• If you haven’t noticed, the springfield connection has recently redesigned. Last time we redesigned, coming up to three years ago, I wrote a post on here about why I did it and explaining the process and thinking that went behind it, so I thought I’d do a similar thing here. Hopefully you might find it quite interesting.

    I absolutely loved the old design, but I felt like it was just starting to get a little bit tired. As a web designer, you have to try and keep one step ahead, and I didn’t want the site to look stale. I always envisaged that when I stopped doing regular updates, the old layout would be perfect for showcasing content – and I still do. But, for a serial redesigner like me, the almost three years that the old site had was pretty unprecedented. That’s not to say that I redesigned for the sake of it – far from it – but I’m the sort of person that’s always thinking and drawing up new designs. Half of them don’t go anywhere, but when I started drawing out what would go on to become our new design on Photoshop, I just had a feeling that it could work really well. I was mulling over it for a few weeks before deciding last October that I was going to go ahead, and I started coding the homepage on October 21st.

    A bit about the design, then. Over the last eighteen months or so, a lot of the new content that I added to TSC had a consistent visual style – look at the episode guide for a clear example. Bold, sans-serif fonts, muted colours and a subtle but effective use of images, with a hint of TSC pink. I think that, as I’ve introduced this new visually appealing but simple style, it’s fitted in quite well with what went before it. The difference between serif and sans-serif fonts for the headings was a little bit jarring, but it never really bothered me.¬†When I decided to redesign, I knew that this was the style to take forward. It was vital that all of the new designs I’ve made over the last eighteen months could slot straight over to the new design with little to no modification.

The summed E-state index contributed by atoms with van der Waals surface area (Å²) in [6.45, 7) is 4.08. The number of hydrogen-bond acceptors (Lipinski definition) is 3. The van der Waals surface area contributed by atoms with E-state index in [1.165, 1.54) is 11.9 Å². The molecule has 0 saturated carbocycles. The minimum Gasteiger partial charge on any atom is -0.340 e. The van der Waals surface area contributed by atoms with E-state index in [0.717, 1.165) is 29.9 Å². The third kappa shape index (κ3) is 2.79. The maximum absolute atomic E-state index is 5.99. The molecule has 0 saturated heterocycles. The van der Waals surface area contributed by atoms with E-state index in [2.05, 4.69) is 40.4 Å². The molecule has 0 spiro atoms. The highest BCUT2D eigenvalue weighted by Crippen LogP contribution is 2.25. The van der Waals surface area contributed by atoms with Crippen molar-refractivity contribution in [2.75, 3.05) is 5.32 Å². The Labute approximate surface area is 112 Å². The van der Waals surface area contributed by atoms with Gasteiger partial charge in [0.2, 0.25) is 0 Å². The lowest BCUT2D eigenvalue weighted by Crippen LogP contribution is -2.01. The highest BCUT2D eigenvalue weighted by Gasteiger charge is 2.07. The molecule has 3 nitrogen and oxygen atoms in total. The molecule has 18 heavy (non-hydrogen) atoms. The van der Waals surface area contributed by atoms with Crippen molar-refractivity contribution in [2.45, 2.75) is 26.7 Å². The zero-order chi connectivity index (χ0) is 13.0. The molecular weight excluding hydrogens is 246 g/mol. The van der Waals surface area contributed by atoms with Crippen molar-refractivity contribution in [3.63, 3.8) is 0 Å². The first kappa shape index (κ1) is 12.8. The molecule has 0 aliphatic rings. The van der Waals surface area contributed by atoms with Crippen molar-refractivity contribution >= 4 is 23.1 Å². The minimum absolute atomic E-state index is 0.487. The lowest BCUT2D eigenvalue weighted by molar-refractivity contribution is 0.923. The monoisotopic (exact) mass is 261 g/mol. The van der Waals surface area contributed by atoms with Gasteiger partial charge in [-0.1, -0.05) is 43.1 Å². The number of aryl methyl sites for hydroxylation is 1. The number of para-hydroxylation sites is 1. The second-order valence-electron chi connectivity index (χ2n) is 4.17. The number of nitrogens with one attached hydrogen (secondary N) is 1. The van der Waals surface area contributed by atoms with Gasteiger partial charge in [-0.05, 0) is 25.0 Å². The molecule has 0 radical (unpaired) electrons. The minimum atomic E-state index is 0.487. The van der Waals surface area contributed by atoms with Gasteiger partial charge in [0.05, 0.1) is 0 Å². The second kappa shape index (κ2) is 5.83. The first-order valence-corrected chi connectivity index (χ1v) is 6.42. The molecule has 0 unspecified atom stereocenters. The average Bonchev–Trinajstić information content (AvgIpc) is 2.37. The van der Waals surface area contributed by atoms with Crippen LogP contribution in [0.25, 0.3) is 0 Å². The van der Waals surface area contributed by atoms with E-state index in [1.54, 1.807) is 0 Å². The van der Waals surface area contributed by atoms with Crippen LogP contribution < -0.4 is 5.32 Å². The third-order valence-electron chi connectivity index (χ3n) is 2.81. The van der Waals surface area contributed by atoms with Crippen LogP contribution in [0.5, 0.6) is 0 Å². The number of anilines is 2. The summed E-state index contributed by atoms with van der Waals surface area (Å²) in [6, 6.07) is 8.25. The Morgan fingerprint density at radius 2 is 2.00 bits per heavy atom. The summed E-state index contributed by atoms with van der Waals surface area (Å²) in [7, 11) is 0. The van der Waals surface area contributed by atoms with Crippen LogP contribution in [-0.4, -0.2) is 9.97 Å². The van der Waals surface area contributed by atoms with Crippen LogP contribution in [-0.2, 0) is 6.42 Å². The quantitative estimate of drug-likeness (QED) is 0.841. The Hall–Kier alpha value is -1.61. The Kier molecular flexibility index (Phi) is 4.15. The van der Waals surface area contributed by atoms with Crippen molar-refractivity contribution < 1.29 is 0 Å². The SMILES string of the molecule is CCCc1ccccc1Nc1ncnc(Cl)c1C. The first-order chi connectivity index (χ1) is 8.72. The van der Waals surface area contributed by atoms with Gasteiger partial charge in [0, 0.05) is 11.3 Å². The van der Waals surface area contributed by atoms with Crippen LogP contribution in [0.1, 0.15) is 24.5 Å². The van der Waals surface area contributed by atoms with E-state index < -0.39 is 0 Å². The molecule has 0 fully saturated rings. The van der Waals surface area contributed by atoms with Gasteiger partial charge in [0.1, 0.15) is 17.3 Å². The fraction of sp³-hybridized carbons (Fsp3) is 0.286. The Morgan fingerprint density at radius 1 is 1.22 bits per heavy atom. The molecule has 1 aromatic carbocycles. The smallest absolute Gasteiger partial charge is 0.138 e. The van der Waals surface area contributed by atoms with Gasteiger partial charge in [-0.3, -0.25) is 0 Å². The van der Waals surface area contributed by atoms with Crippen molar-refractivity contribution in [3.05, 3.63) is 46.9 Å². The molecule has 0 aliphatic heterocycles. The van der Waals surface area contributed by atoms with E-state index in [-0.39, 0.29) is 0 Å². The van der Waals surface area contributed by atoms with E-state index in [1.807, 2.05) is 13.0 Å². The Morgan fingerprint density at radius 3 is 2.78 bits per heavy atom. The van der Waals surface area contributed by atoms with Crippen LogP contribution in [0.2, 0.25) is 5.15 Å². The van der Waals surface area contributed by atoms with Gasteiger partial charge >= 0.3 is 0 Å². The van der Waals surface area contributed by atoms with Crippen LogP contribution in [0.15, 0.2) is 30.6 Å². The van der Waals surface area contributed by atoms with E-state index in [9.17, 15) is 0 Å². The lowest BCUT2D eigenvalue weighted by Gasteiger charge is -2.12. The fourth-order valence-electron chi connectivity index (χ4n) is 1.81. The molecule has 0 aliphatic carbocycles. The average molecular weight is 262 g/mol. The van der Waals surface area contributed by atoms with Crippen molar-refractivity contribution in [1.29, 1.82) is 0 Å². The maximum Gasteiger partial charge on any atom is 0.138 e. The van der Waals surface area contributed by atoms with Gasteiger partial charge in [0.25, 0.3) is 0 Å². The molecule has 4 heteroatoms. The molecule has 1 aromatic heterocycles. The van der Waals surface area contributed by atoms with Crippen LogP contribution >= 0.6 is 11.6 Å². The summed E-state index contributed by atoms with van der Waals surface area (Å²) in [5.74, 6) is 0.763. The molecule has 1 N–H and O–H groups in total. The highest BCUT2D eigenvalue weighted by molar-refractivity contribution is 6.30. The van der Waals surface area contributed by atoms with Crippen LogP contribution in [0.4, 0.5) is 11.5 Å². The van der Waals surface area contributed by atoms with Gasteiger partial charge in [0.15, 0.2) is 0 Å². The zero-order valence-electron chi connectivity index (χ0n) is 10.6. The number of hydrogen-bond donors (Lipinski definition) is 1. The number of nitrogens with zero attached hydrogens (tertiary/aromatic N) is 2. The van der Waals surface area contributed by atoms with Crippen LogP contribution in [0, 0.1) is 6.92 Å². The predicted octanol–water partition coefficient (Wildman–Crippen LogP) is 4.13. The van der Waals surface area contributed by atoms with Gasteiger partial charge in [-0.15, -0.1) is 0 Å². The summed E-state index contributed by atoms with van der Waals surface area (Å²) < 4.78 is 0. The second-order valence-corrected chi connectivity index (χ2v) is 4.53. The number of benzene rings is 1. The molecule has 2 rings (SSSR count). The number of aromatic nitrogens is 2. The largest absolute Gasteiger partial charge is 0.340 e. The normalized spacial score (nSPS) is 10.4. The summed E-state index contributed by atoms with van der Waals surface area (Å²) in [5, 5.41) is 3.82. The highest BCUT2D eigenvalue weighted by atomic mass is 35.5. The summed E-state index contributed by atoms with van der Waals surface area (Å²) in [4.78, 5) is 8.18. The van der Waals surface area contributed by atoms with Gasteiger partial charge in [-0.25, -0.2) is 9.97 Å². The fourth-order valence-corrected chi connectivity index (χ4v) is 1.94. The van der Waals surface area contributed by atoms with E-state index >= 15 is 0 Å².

Looking at the homepage, and it’s the definition of this visual style. Muted, complementary colours and thoughtful use of images hopefully means that it isn’t overpowering. I knew quite early on that I wanted to tackle a grid layout. I loved how the old design could showcase the great, unique content that we offer, but it began to irritate me that a lot of it was hidden underneath tabs. I monitor clicks, and found that a lot of visitors didn’t click on every tab, and so missed something that I was trying to promote. I also thought that, sometimes, a piece of content – such as our guide to 742 Evergreen Terrace – doesn’t really need a huge space to promote it, but it’s worth pointing out to a new visitor because I’ve received good feedback about it. Having a grid layout meant that I could showcase a whole load of things, with different sized boxes based on how much space a link needs. Moving forward, it’s super easy for me to promote content, both big and small, from the homepage.

    I was also determine that, like last time, I didn’t want a linear homepage based around site updates. The casual visitor isn’t really interested in what’s new, and my updates are rarely that interesting anyway. Aside from our updates, none of the content on the homepage is in a linear format, which allows me to be flexible and creative in presenting it. I have to say that I was really inspired by some other design trends at the moment, most notably the beautiful Metro visual language in Windows 8, and I was intrigued as much as anything to see how that sort of idea would translate into the sort of design I was looking for.